The best candidates for a master's in cyber security have a background in computer science. New York University, for one, prefers students with an undergraduate degree in computer science, mathematics, science, or engineering, according to its program's website. Successful applicants usually have some background in all these areas.
Most programs require calculus, and many want all their applicants to have a working knowledge of computer programming and data structures. This means knowing at least one programming language, such as Java or C++, and understanding machine organization.
Many programs consider applicants with other degrees and backgrounds, but students often need to demonstrate their aptitude by completing supplemental education. If you're attempting to transfer from another field, you may be asked to complete foundational math or computer science classes.
Finally, many programs seek applicants with work experience—often beyond the entry-level job stage. Arizona University requires at least three years, excluding internships. Alternatively, the Fordham University program welcomes current students, as well as professionals.
Some schools seek students with industry certification. Consider earning the Certified Information Systems Security Professional (CISSP) certification, which measures your ability to "effectively design, implement and manage a best-in-class cybersecurity program." Certifications can also be useful during your job search.
Other certifications you can earn include:
- Certified Ethical Hacker (CEH)
- Certified Information Systems Auditor (CISA)
- Certified Information Security Manager (CISM)
- Certified Information Systems Security Professional (CISSP)
Each certificate confirms that you have the necessary skill set to succeed in a particular area of cyber security. Some employers look for candidates with one or more of these certifications.
What jobs can you get with a master's in cyber security?
Though landing a job—especially a high-paying one—is never easy, there is a lot of opportunity in the cyber security field. The demand for experienced and educated cyber security specialists exceeds the supply. Having an advanced degree can push your resume to the top of the pile.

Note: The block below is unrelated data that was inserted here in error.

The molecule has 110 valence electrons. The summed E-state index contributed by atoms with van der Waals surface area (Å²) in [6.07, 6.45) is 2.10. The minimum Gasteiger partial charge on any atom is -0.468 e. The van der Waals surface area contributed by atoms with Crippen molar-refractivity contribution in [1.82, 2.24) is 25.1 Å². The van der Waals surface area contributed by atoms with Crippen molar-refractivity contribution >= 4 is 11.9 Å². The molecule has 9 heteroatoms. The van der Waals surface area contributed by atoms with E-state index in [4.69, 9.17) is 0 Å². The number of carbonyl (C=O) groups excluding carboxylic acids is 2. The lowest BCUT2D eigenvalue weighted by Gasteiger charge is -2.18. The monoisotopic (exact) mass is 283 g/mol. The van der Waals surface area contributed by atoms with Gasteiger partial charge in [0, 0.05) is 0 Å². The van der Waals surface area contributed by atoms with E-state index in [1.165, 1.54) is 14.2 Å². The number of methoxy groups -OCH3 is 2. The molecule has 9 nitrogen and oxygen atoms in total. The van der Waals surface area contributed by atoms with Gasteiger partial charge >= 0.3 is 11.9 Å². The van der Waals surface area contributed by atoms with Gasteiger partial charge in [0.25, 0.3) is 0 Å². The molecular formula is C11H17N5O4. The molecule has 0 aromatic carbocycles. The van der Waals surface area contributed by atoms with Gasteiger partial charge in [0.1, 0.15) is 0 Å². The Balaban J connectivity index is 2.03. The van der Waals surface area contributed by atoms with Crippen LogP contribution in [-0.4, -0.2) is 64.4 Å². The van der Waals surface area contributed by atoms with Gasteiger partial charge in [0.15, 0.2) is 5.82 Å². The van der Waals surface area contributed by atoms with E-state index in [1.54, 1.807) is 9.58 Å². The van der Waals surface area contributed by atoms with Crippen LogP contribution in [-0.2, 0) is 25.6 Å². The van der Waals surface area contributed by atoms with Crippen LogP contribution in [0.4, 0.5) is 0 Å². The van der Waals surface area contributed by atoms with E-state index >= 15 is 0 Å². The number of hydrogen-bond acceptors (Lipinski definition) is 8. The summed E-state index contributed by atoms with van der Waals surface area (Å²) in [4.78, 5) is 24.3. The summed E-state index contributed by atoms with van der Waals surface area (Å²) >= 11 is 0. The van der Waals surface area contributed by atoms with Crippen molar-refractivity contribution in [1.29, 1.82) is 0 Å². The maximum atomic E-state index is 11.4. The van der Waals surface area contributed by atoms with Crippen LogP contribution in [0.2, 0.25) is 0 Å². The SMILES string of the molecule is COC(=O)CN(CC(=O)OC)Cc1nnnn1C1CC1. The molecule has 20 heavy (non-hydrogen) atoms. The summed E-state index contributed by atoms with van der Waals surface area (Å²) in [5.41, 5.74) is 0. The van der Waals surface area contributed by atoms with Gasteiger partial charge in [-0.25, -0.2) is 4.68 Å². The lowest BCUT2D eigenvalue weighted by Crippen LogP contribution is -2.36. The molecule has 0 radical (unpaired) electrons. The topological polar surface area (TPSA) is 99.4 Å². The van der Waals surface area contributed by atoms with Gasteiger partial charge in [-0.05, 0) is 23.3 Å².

Jobs available to those holding a master's in cyber security include:
- Chief information security officer (CISO)
- Computer information systems manager
- Computer network architect
- Cybercrime analyst/investigator
- Cyber security analyst/consultant
- Cyber security architect
- Cyber security director
- Cyber security engineer
- Cyber security manager/administrator
- Cyber security specialist/technician
- Incident analyst/responder
- Information security analyst
- IT auditor
- Penetration and vulnerability tester
- Software developer
What are the best master's in cyber security jobs, and how much do they pay?
Below we provide brief synopses of some of the best job opportunities available to graduates of a master's in cyber security program.
__ Computer information systems (CIS) manager__
Median anual pay: $146,360
CIS managers are integral to the IT department. They are responsible for ensuring that a company's network runs at optimal efficiency. Because information security management and protection are critical aspects of IT, a master's in cyber security represents an excellent qualification. These professionals work in the government, private enterprise, or the nonprofit sector. The highest-paid CIS managers work in biotech and insurance.
_Cyber security architect_
Median annual pay: $112,690
With a master's in cyber security, you are practically made for a job as a cyber security architect, which is one type of computer network architect. To succeed in this position, you will need to know how to create and maintain a company's computer system. You may be asked to manage other employees. This job requires someone well-versed in hacking who can anticipate and block malicious intrusions.
_Chief information security officer_
Average annual salary: $162,129
The CISO is an executive-level position, which means you oversee security policies on a company-wide level. Keep in mind that it might take quite a few years of experience to get this career, even with a master's degree. CISOs need excellent analytical and risk management skills to evaluate and eliminate threats, or potential threats, to their organization's system. A CISO needs to be well-versed in data privacy, including relevant laws. Finally, good CISOs have financial training because they are also in charge of securing project funding. They must be able to perform an accurate cost-benefit analysis of their programs.
_Cyber security director_
Average annual salary: $119,000
The cyber security director is in charge of day-to-day security operations. They typically report to the CISO or CIO.
_Information security analyst_
Median annual salary: $99,730
These professionals monitor a company's security, overseeing encryption and firewall functions. Information security analysts must be up-to-date on the latest security trends. They also need expertise in penetration testing, the process of finding a weakness in the company's system before someone else does. Though it is possible to become an information security analyst with just a bachelor's degree and work experience, a graduate degree, such as a Master of Business Administration (MBA) with an information systems concentration, or an MS in cyber security, is typically preferred. Having one can even lead to a raise or the opportunity to manage your own security team.